Your autumn allergy survival guide

Summer is viewed as the classic hay fever season – with both grass and tree pollen causing allergic symptoms, but actually autumn has its own set of allergy triggers too.

‘Autumn is the start of a whole new season of allergic hazards including mould spores and weed pollen,’ says Amena Warner, allergy nurse adviser with the charity Allergy UK.

‘And the switch to more indoor living autumn heralds is the time when other year-round allergy symptoms such as house dust mite allergy and pet allergies tend to get worse as we all turn on the central heating, close the windows  and spend less time outdoors as the weather gets colder.’

Mould allergies

Mould spores are found everywhere, at all times of the year but reach their peak in the mild, wet autumn weather – when leaves are falling. It’s the spores  – microscopic particles that are released into the atmosphere that cause allergy symptoms including itchy eyes, asthma, eczema and runny eyes and nose.

‘Walking in woodland through damp decomposing leaves is probably one of the worst things you can do if you have a mould allergy, ‘ says Amena Warner .’ Mould thrives in damp, tepid conditions – places  like  compost heaps, sheds and barns where there is a combination of  dampness and lack of light, but also in the modern centrally heated, double glazed carpeted home – it can be very difficult to avoid completely.

‘ Symptoms include respiratory problems – wheezing, tightness of the chest and a cough. In fact, mould allergy sufferers are often diagnosed with asthma not realising that mould spores are the trigger – it’s not an allergy that most people seem to be aware of.’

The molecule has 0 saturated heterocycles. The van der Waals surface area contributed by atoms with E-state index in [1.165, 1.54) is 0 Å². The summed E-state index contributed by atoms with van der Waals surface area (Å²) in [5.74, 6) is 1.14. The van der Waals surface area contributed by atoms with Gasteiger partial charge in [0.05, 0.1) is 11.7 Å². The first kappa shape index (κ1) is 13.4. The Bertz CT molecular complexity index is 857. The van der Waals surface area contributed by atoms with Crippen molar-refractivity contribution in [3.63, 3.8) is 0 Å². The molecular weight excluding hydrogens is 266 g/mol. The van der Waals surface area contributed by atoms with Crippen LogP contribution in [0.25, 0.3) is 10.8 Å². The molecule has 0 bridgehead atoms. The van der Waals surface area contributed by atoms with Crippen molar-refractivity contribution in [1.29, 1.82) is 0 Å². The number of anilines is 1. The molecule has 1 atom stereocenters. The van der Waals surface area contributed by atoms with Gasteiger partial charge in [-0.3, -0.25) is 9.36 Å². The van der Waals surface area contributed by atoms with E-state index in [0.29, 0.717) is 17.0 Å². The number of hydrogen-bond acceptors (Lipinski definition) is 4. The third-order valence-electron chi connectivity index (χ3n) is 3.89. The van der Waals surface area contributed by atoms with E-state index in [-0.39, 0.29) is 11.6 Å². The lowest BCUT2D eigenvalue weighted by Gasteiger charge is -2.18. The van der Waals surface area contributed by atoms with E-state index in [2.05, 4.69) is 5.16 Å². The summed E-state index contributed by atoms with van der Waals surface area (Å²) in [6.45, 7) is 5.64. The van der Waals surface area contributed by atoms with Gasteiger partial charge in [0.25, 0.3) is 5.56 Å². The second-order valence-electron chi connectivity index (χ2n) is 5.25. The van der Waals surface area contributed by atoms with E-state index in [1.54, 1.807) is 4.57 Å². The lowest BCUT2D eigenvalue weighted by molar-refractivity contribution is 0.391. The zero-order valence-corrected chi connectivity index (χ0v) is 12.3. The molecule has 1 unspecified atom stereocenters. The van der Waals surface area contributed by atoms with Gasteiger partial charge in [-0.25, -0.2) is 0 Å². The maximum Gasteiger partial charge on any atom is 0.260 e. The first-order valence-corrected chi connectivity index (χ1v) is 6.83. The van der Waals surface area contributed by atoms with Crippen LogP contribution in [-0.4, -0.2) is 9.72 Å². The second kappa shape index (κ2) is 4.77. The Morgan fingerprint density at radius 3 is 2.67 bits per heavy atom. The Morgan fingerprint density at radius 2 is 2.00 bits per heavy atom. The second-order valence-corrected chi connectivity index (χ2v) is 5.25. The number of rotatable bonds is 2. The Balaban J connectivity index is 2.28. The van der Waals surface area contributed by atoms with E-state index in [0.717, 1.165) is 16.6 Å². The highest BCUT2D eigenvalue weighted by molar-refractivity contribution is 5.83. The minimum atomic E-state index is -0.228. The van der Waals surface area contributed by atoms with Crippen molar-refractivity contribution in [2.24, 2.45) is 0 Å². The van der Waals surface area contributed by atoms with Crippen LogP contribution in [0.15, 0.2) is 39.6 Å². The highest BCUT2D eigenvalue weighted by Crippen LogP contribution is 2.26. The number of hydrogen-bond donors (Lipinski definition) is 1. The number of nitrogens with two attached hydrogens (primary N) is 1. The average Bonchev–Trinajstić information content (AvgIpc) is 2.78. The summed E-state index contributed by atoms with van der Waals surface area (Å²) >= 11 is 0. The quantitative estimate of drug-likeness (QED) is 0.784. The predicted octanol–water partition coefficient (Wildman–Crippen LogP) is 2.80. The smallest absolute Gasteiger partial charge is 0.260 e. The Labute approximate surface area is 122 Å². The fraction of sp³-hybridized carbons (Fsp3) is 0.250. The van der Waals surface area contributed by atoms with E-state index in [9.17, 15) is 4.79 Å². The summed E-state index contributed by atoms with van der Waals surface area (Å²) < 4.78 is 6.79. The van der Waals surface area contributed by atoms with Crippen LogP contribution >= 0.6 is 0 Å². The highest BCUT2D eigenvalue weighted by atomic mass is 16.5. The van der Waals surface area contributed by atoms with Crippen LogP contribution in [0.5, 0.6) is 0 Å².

Types of mould

There are four main types of mould that cause allergic symptoms. These include:

 Penicillium Notatum: Found in soils and decomposing leaves and vegetables (especially compost heaps), pencillium notatum is also found on stale bread, fruits and nuts and is used to make mouldy cheeses. It’s regarded as mainly an indoor allergy.

• Cladosporium Herbarum: Levels of this mould peak in the late summer/ early autumn. It’s the most common source of mould allergy as it is easily transported in the air. It colonises dead plants and soil but is also found in uncleaned fridges, foods, the inside of window frames, and houses with poor ventilation.

 Aspergillus Fumigatus: This is less common and is found in soil, leaf and plant litter, decomposing vegetables and roots and bird droppings. It’s associated with asthma and bronchitis.

• Alternaria Alternata: Thrives in soils, foodstuffs and textiles, including rotten wood, composts, bird’s nests and forest plants.

How to avoid mould

If you want to cut your exposure to mould outdoors in the autumn avoid lingering by cut grass, fallen leaves, compost heaps and woodland walks.

‘Stay away from the countryside during harvest time and avoid cutting and raking grass,’ advises Amena.

‘If you want to reduce your mould exposure indoors concentrate on improving ventilation in your home especially damp and steamy rooms such as the bathroom and kitchen, advises Amena.’ Clean your fridge regularly to avoid a build-up of mould.